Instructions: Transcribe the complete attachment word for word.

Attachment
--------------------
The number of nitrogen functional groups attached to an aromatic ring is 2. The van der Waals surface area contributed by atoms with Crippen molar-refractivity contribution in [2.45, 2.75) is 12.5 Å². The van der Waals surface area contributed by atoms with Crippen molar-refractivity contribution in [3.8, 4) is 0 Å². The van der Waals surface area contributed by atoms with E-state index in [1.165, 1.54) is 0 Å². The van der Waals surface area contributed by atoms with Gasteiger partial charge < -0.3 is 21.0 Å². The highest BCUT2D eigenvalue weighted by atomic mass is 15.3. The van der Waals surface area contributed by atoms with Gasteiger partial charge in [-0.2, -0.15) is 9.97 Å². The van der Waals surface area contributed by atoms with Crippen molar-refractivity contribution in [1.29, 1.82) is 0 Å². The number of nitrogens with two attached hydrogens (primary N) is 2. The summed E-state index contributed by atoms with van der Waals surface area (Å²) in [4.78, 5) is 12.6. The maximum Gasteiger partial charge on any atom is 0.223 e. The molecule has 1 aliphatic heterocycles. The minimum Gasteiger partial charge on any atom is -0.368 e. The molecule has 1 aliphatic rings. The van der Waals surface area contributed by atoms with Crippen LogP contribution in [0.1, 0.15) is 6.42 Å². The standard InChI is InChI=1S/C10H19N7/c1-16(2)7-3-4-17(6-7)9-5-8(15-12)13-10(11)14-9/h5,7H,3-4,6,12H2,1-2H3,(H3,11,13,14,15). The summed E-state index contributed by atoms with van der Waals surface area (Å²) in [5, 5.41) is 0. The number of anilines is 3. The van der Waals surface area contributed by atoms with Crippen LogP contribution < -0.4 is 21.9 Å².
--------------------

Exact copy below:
The number of nitrogen functional groups attached to an aromatic ring is 2. The van der Waals surface area contributed by atoms with Crippen molar-refractivity contribution in [2.45, 2.75) is 12.5 Å². The van der Waals surface area contributed by atoms with Crippen molar-refractivity contribution in [3.8, 4) is 0 Å². The van der Waals surface area contributed by atoms with E-state index in [1.165, 1.54) is 0 Å². The van der Waals surface area contributed by atoms with Gasteiger partial charge < -0.3 is 21.0 Å². The highest BCUT2D eigenvalue weighted by atomic mass is 15.3. The van der Waals surface area contributed by atoms with Gasteiger partial charge in [-0.2, -0.15) is 9.97 Å². The van der Waals surface area contributed by atoms with Crippen molar-refractivity contribution in [1.29, 1.82) is 0 Å². The number of nitrogens with two attached hydrogens (primary N) is 2. The summed E-state index contributed by atoms with van der Waals surface area (Å²) in [4.78, 5) is 12.6. The maximum Gasteiger partial charge on any atom is 0.223 e. The molecule has 1 aliphatic heterocycles. The minimum Gasteiger partial charge on any atom is -0.368 e. The molecule has 1 aliphatic rings. The van der Waals surface area contributed by atoms with Crippen LogP contribution in [0.1, 0.15) is 6.42 Å². The standard InChI is InChI=1S/C10H19N7/c1-16(2)7-3-4-17(6-7)9-5-8(15-12)13-10(11)14-9/h5,7H,3-4,6,12H2,1-2H3,(H3,11,13,14,15). The summed E-state index contributed by atoms with van der Waals surface area (Å²) in [5, 5.41) is 0. The number of anilines is 3. The van der Waals surface area contributed by atoms with Crippen LogP contribution < -0.4 is 21.9 Å².